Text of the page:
OK, so I have bonked, and as some of my friends know it involved an up-close-and-personal experience with a medical tent.
That was many years ago, and since that time I’ve completed many more races – and longer races – with a smile on my face and reasonably short recovery times.
And I want to tell you how.
I’ll keep this short and sweet so you can get out and train!
This means you need to both drink and absorb liquids:
- Drink – This is the most important anti-bonking measure. Drink lots when you train and when you race.
Run with a water bottle. Water is fine unless the event is longer than two hours. Include a sports drink for anything longer than this time.
Aid stations are for refilling water bottles! Your stomach will thank you if you avoid a taking in too much liquid every mile. Take sips as you go.
- Absorb– It’s hard on your stomach to learn how to absorb liquids during a race, so drink when you train. (You’ll be surprised at how it decreases the post-run fatigue.)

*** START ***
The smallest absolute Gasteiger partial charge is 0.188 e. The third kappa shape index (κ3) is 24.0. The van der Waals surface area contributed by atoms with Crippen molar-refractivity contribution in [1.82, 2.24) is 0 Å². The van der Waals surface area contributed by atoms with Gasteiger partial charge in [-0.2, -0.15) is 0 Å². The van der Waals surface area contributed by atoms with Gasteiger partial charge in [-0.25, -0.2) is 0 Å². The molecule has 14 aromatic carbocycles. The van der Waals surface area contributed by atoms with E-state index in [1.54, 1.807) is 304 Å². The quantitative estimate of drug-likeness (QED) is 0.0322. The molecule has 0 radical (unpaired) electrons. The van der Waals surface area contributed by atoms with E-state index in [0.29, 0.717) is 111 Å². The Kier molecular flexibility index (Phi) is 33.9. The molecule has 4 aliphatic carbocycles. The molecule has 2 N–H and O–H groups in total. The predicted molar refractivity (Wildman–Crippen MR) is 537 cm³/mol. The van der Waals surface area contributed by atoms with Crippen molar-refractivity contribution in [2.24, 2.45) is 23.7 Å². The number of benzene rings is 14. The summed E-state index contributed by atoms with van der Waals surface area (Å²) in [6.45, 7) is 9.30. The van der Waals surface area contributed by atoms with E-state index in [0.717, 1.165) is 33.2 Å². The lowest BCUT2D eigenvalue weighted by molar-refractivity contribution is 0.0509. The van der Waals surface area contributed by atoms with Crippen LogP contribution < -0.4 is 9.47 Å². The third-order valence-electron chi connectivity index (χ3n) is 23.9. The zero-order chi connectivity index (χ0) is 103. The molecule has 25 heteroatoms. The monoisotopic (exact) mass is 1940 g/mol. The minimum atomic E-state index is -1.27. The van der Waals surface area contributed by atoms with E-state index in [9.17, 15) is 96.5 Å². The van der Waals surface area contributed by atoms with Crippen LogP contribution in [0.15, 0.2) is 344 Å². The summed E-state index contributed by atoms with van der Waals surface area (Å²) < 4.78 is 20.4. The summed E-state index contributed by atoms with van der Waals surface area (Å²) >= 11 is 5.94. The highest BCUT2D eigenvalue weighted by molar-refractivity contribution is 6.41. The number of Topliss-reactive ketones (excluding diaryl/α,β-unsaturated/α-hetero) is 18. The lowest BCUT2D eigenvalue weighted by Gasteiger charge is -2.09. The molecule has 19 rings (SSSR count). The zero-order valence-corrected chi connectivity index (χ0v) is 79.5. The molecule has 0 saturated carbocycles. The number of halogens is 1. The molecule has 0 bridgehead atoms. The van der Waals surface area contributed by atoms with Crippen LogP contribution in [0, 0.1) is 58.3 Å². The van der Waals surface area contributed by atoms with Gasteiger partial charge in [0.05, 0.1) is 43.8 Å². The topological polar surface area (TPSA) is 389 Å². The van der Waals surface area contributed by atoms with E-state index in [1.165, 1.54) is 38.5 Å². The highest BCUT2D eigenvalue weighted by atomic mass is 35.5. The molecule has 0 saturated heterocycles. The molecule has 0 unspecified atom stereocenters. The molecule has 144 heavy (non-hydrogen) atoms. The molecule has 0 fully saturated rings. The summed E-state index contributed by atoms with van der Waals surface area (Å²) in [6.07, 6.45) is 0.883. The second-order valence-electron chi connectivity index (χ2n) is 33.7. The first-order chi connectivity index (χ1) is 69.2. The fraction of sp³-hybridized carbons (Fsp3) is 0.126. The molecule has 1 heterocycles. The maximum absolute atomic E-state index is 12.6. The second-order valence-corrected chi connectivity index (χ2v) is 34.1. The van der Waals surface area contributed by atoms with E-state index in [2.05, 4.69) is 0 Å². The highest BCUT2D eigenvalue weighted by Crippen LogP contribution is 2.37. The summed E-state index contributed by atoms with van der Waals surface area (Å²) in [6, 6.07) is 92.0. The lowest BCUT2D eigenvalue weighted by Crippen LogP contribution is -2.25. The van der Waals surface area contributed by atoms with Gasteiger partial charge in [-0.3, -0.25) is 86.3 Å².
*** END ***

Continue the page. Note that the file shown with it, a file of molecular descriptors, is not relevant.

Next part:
Listen to your stomach; if there’s water sloshing around, you’re not absorbing liquids. Slow down your pace to better absorb the stuff. Your GI tract is in training too.
Should I Eat Breakfast?
I don’t; if I did I wouldn’t absorb the race liquids. But, I see a lot of people eating before big races.
If you normally “dine and dash,” try running on an empty stomach, while carrying liquids. Then decide for yourself.
How to Carry Liquids While Running
There are lots of options, including running with a water bottle in your hand. Google it!
Train for the Heat
Hawaii can be hot any day of the year. If you train before sunrise because you don’t like the heat you won’t like it any better on race day. Slap on the sunscreen, fill up that water bottle and train in the heat.
Flavor of the Race
If you know what will be served on race day, practice with it.
Most sports drinks are too sweet and strong for me. I like about a 50-50 mixture diluted with water.
Sports drinks already have electrolytes. They are probably great for a long trail run next to a stream but, in my opinion, are unnecessary and can upset your stomach if you’re not used to them.
No need to compete with the starting gun sprinters. Ignore them and their pace.
When training, get a feel for your pace, the one that you know will get you through the distance and keep you smiling at the end!
Published on: January 15, 2018